Power engineers, IEEE members, and the Spectrum reporters and editors who cover power and energy have been sounding the alarm about grid problems and potential cascading failures for nearly a decade. What follows is a compendium of feature articles, news reports, and essays that have appeared in IEEE Spectrum magazine about previous power outages, grid reliability and security, and electric power policy.
2002 Department of Energy grid study
An expert team organized by the U.S. Department of Energy prepared to release its National Transmission Grid Study at a time when other authorities were sounding alarms about the state of the transmission system.
See "Energy Team Readies Major Transmission Study," by Barbara Klein and William Sweet.
2001 Cheney task force on energy policy
The controversial study headed by U.S. Vice President Richard B. Cheney squarely recognized a crisis in the electricity sector but took a rather one-dimensional view of the problem. Better ways of operating transmission systems, recommended by the policy arm of IEEE, got short shrift in the report. The study paid lip service, but not very forcefully, to strengthening the nation's self-managing reliability organization by giving it greater enforcement powers.
See "Energy Woes," by William Sweet and Elizabeth A. Bretz.
Three views on deregulation of the U.S. electric industry
The U.K. model on which U.S. electric industry deregulation was based is, after 10 years, a failure. In addition to the essay explaining Britain's deregulation woes, two other views on the problems inherent in the deregulation of electric energy are presented.
See "Technology Offers Solutions to the Current Power Crisis" by Karl Stahlkopf, "Electricity Restructuring in Britain: Not a Model to Follow" by Theo MacGregor, and "Putting Consumers First" by Glenn English.
Seeing at a glance what's up with the grid
While the electric power system was designed as the ultimate in plug-and-play convenience, the humble wall outlet has become a gateway to one of the largest and most complex of man-made objects. Basically the grid in most of North America is just one big electric circuit encompassing billions of components, tens of millions of kilometers of transmission line, and thousands of generators. More than ever, it's essential for power traders, grid managers, public service boards, and the public itself to be able to see and imagine what's going on.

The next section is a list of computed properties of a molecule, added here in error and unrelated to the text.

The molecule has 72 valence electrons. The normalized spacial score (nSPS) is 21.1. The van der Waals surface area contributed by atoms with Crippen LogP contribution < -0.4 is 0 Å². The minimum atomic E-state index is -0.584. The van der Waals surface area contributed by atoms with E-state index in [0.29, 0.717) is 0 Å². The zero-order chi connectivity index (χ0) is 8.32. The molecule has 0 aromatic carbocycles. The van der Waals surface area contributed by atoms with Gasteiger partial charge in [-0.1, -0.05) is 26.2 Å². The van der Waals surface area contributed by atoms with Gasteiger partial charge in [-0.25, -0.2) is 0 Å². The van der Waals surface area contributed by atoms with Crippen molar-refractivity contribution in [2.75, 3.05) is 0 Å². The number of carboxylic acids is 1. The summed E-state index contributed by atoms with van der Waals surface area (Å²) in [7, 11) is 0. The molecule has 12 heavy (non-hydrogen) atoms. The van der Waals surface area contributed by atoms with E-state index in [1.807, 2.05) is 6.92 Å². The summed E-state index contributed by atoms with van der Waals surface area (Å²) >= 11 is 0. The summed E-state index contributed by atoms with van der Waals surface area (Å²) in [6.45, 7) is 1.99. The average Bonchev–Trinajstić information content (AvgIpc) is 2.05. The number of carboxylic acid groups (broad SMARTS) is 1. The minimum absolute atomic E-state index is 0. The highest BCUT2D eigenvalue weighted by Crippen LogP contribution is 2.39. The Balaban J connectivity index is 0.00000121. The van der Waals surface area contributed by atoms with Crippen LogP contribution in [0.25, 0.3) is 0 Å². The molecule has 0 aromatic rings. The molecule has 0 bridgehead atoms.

See "Visualizing the Electric Grid," by Thomas J. Overbye and James D. Weber.
2000 post-outage study team (POST)
Following widespread power outages in the summer of 1999, from New York City and New England to Chicago and Texas, the U.S. Department of Energy convened an expert panel to diagnose the situation. A picture emerged in that panel's hearings of a power system that was already being stretched to its limits. Whether the talk was of generation and transmission capacity, distribution lines or control equipment, service personnel or simulation engineers, it was the same story: too few resources to easily satisfy demands made on systems designed for radically different requirements.
See "Restructuring the Thin-Stretched Grid," by William Sweet.
An outstanding grid regulating organization
Even at a time when the electric power system was stretched to its limits, and there had yet to be any serious test of the newly created "independent system operators" established to manage deregulated grid systems, one such organization stood out as exceptionally competent and effective. This was the Pennsylvania-New Jersey-Maryland ISO, or, formally, the PJM Interconnection--an organization that proved its mettle once again on 14 August, when it largely preventing the cascading outage that began in Ohio from infecting its control area.